Jimmy McGill bled all over the floor the night Kim left. He thought about who he was and he hated everything about himself. Kim did the same thing, only she did it earlier the same day. She took, we assume, a slightly more constructive way out.

Jimmy let go. He let Saul take over. Again, why not? What was even worth fighting for anymore? At some point it gets hard to hold on, especially when you realize that you aren’t holding on to anything.

So you let go. You fall. You let it end.

That was the time jump. Not narrative necessity. Instead the firm, clear, definitive break between one character lying down and the other getting up.

I had hoped to avoid a time jump. In my defense, I had no reason to expect a time jump this good, this right, or this important.

4 thoughts on “Better Call Saul Reviews: “Fun and Games” (season 6, episode 9)”

  1. This episode finally clarified my biggest complaint with this and the previous full season. Then it addressed the complaint, and then it justified it.

    Jimmy and Kim weren’t talking.

    Now, yes, as Eduardo pointed out, those two had some mouths on them. Their skill is in talking their way out of problems. The absolute mastery of the small scam that Kim ran on Cheryl Hamlin here: did she even know before that moment that Howard and Cheryl were barely on speaking terms? I’m willing to believe she didn’t, but used it as soon as she suspected it. So, yes, they had mouths. But so many of the scenes with Kim and Jimmy were just… silent.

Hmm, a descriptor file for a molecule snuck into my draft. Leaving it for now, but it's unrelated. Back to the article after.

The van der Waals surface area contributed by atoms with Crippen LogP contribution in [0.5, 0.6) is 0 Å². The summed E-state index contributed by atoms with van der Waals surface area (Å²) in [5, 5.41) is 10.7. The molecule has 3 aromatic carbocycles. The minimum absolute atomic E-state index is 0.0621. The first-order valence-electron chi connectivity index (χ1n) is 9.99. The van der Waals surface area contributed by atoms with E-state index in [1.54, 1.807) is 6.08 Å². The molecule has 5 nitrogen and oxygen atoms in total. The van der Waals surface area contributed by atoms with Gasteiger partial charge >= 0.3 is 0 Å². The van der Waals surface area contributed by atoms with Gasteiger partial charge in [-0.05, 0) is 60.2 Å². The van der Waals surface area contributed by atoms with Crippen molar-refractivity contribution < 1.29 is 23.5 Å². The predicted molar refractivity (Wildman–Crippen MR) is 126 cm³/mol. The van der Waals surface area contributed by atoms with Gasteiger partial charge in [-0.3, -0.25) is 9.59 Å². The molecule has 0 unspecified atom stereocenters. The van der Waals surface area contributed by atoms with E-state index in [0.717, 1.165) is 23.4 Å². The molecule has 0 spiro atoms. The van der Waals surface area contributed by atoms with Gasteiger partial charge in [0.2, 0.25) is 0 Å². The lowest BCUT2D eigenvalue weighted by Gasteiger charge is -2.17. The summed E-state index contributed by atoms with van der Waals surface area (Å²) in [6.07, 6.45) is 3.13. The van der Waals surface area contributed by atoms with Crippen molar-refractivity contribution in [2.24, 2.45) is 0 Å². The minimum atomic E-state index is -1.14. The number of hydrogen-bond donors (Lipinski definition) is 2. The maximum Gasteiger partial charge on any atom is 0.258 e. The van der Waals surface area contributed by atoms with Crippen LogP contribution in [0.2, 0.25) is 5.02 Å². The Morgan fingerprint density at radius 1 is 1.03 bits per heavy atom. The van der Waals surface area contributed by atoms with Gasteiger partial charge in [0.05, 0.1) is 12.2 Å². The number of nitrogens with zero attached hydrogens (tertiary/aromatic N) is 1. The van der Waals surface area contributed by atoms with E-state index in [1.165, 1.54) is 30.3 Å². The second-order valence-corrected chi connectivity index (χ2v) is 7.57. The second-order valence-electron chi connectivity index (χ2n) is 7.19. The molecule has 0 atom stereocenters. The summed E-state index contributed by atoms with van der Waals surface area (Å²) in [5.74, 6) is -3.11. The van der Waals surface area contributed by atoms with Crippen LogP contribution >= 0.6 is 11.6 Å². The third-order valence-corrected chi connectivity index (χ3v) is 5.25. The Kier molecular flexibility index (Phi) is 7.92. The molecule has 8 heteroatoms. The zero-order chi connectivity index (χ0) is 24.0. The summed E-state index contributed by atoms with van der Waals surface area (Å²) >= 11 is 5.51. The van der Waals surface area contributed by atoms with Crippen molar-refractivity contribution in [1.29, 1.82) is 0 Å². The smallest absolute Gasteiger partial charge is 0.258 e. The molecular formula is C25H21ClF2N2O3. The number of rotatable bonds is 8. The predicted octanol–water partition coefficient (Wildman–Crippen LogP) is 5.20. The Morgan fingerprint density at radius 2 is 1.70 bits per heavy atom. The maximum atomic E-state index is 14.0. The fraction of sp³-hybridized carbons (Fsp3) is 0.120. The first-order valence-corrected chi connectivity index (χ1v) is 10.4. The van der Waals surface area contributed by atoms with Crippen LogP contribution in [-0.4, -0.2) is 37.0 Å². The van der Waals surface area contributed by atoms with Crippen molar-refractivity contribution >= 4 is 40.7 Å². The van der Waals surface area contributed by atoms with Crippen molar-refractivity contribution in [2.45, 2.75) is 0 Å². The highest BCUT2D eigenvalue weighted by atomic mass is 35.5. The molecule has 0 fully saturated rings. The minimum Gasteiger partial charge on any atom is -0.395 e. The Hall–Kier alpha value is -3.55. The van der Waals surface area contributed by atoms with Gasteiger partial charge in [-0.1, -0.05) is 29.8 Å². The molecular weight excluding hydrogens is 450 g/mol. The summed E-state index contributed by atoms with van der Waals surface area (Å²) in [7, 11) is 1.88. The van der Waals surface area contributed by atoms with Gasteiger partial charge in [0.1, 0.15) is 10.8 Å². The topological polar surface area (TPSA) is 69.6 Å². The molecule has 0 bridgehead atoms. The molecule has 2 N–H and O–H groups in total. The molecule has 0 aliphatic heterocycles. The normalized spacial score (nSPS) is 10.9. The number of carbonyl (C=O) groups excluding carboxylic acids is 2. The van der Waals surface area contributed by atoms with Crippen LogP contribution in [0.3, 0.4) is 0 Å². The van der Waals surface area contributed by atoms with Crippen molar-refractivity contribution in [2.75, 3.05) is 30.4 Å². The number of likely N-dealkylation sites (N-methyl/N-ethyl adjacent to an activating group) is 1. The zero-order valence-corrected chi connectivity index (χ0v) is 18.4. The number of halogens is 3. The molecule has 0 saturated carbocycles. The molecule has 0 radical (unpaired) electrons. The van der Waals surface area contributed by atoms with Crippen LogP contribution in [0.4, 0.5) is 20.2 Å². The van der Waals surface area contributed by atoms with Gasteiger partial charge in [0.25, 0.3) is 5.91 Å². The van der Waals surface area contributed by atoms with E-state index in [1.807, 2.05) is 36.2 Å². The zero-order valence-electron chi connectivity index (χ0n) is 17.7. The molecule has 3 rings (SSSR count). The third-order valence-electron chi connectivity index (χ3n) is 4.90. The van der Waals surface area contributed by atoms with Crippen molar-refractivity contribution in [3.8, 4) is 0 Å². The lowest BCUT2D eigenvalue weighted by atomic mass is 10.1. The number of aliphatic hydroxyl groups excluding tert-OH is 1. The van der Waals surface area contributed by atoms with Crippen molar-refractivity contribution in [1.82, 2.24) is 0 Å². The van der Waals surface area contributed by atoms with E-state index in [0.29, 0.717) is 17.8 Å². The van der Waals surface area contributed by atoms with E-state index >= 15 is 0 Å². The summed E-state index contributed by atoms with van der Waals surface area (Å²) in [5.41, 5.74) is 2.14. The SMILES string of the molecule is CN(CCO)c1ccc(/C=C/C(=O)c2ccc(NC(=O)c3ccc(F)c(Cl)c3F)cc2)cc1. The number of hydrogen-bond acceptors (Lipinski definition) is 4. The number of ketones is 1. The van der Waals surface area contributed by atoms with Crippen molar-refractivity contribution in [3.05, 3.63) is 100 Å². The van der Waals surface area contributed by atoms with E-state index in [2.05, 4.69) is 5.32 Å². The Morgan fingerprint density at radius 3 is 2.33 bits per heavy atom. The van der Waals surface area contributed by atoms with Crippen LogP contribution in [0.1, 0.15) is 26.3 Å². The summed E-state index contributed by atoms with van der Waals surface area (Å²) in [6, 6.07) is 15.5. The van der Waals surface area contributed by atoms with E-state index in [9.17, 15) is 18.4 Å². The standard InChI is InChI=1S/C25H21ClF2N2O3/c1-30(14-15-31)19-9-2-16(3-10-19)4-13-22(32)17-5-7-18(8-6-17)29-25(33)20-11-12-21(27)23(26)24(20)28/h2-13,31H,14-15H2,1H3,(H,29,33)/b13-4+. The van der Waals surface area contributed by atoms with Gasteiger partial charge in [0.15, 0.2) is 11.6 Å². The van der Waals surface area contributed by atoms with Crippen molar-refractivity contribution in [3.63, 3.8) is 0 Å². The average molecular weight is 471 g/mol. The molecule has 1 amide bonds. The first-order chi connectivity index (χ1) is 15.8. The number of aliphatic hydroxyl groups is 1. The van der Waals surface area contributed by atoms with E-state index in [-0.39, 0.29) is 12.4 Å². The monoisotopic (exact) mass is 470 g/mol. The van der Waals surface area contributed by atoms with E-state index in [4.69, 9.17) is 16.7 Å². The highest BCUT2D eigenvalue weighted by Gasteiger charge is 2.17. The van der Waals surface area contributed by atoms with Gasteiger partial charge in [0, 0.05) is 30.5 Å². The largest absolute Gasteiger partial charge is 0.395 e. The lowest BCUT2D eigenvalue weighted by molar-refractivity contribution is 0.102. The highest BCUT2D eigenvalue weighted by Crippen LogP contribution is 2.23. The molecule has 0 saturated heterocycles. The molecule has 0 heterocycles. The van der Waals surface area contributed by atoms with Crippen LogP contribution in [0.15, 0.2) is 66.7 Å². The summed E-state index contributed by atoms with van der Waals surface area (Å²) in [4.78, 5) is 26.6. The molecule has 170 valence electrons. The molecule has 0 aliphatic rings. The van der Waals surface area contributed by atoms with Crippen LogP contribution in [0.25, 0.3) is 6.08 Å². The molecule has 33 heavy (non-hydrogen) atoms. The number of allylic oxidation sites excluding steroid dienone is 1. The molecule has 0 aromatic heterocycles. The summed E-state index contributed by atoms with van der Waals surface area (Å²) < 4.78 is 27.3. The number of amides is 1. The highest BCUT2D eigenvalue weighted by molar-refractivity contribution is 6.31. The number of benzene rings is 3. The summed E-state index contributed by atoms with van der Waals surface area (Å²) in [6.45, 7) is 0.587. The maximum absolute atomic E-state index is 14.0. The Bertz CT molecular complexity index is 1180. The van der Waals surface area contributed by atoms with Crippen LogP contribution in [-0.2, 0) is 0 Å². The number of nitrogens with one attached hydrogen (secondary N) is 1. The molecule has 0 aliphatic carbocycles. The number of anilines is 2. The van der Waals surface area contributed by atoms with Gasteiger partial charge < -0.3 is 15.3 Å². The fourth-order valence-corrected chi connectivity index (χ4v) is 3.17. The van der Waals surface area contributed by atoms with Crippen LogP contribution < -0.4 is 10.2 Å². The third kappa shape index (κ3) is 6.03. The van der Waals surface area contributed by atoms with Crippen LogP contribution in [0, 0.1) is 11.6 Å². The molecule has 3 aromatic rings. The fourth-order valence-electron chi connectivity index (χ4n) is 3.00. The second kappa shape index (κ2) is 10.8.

Just in the few relationships I’ve been in, I can say I believe there’s something to that, to be in tune with someone so much that some things need not be spoken to be understood. I had been complaining to myself that this show barely spent any time on its main character, when my real problem is that things were always moving with the Mike plot, the Gus plot, the Eduardo plot, the Nacho plot. With Kim and Jimmy, they were just throwing beer bottles at parked cars. Like Charlie and Stella, they came alive only when they could involve another person. The amount of screentime wasn’t the issue; it’s how I felt the show was using our time with the couple. As you’ve pointed out so many times, our vantage point means we know too well how limited their time together is.

    This is also maybe the only time I’ve ever seen a “last time on” sequence clue you in to what the current episode is actually about. Mike told them all they had to do was keep telling the same lie they’d been telling. The lie, this episode tells us, was one they told themselves: that they were in a healthy, happy relationship.